New Year’s Eve, at the office, is a quiet one. For a starter, only half of the people who usually crowd the open space actually bothers to turn up, giving the place a library-like atmosphere which, personally, I like a lot. In addition to that, there’s the undeniable truth that, come two o’clock, technicians and engineers would start gazing above their computer screens, away from AutoCAD and towards their managers, waiting for the nod that, inevitably, arrives. Yeah, go home, see you next year.
Not for me, though. I remained there, looking at my laptop, finishing off one bit of work and doing my end-of-year review, waiting for 18.00. At that time, in facts, I planned to sneak into one of the meeting cubicles, next to the landline, waiting for a call. A job interview, from the other side of the ocean. On December 31st. As the interviewer told me, it’d make a good story to tell at dinner parties… If only I got the job, that is.
Unable to wait any longer, my review done, I moved in the cubicle at 17.30. Outside, the lights went off one by one, governed by motion sensors. All I could see, past the frosted glass of the meeting room, was dark. It seemed that, in the entire office, all that remained of the day’s activities was myself, my laptop and my notes, sitting next to a phone.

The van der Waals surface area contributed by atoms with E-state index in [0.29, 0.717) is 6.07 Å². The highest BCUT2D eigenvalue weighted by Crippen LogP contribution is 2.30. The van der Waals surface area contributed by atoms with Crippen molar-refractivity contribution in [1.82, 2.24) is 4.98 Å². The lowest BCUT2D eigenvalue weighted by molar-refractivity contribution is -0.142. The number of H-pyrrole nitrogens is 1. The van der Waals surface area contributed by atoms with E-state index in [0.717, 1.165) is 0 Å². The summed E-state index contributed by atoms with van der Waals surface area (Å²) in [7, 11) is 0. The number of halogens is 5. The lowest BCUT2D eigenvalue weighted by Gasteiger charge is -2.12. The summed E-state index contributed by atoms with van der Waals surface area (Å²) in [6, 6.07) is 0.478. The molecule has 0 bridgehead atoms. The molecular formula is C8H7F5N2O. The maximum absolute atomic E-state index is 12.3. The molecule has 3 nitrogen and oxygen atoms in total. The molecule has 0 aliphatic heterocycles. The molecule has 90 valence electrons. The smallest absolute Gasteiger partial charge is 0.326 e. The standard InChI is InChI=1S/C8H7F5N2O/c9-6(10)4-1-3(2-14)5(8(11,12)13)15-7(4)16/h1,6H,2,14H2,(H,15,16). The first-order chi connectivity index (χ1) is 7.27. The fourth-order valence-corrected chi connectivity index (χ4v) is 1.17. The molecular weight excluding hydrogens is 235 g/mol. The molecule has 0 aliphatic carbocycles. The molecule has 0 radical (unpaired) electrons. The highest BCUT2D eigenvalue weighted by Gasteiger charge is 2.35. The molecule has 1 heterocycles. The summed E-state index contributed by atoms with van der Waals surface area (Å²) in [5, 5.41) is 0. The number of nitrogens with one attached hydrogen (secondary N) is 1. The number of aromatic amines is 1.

I wasn’t holding too many hopes for that job; it way too senior for myself, for my experience, but it was nice to have made it to the first stage. I applied half-jokingly, and wasn’t too worried about it; but now, half an hour before the call, I felt my breath becoming shorter and my heartbeat accelerate.
My mind has a funny way of bringing me back from the edge of panic. Seemingly at random, almost by its own will – can you be different from your mind? – it would bring me to someplace better, somewhere calm and peaceful amongst the midst of my memories. Sitting in the tiny room, with my laptop and papers neatly stacked beside the phone, I felt it pressing to go somewhere. I let it, and it took me back to Kyoto.
It took me to the Nishi Hongan-ji temple, to its beautiful wooden pavillion curving up towards the sky:
To the Yasaka shrine pagoda, overlooking Gion and its quiet alleyways:
To the delightful and delicate pavilions of Chion, Shoren, Nanzen and Tenryu temples:
And, finally, it made me glide past the statues of countless Buddhas, monks and depictions of spirits and kami:
Eventually, I “returned”. My breath was normal and pulse relaxed. Shortly afterwards, the phone rang. I picked up the receiver, smiled and gave it my best. It might not be enough, but I sure have no regrets. Happy New Year to you all.